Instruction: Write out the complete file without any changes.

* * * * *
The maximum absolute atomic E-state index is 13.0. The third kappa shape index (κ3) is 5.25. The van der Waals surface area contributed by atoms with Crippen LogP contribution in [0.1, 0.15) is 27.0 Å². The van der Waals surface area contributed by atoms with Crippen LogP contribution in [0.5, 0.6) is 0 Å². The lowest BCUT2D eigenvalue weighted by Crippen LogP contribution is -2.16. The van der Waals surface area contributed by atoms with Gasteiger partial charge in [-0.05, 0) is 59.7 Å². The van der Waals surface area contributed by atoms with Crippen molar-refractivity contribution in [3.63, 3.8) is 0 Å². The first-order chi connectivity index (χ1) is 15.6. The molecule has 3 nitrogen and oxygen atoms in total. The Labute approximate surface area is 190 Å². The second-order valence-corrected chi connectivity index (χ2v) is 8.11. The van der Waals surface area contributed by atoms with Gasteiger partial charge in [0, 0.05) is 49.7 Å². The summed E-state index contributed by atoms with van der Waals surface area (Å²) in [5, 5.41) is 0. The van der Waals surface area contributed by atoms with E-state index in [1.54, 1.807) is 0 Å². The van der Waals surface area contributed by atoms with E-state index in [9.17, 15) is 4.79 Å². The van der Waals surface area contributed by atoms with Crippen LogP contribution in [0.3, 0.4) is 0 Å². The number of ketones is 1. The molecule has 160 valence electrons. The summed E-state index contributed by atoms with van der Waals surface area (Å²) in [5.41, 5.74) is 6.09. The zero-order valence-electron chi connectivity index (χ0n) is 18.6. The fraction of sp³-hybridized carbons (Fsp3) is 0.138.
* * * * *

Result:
The maximum absolute atomic E-state index is 13.0. The third kappa shape index (κ3) is 5.25. The van der Waals surface area contributed by atoms with Crippen LogP contribution in [0.1, 0.15) is 27.0 Å². The van der Waals surface area contributed by atoms with Crippen LogP contribution in [0.5, 0.6) is 0 Å². The lowest BCUT2D eigenvalue weighted by Crippen LogP contribution is -2.16. The van der Waals surface area contributed by atoms with Gasteiger partial charge in [-0.05, 0) is 59.7 Å². The van der Waals surface area contributed by atoms with Crippen molar-refractivity contribution in [3.63, 3.8) is 0 Å². The first-order chi connectivity index (χ1) is 15.6. The molecule has 3 nitrogen and oxygen atoms in total. The Labute approximate surface area is 190 Å². The second-order valence-corrected chi connectivity index (χ2v) is 8.11. The van der Waals surface area contributed by atoms with Gasteiger partial charge in [0, 0.05) is 49.7 Å². The summed E-state index contributed by atoms with van der Waals surface area (Å²) in [5, 5.41) is 0. The van der Waals surface area contributed by atoms with E-state index in [1.54, 1.807) is 0 Å². The van der Waals surface area contributed by atoms with E-state index in [9.17, 15) is 4.79 Å². The van der Waals surface area contributed by atoms with Crippen LogP contribution in [0.3, 0.4) is 0 Å². The number of ketones is 1. The molecule has 160 valence electrons. The summed E-state index contributed by atoms with van der Waals surface area (Å²) in [5.41, 5.74) is 6.09. The zero-order valence-electron chi connectivity index (χ0n) is 18.6. The fraction of sp³-hybridized carbons (Fsp3) is 0.138.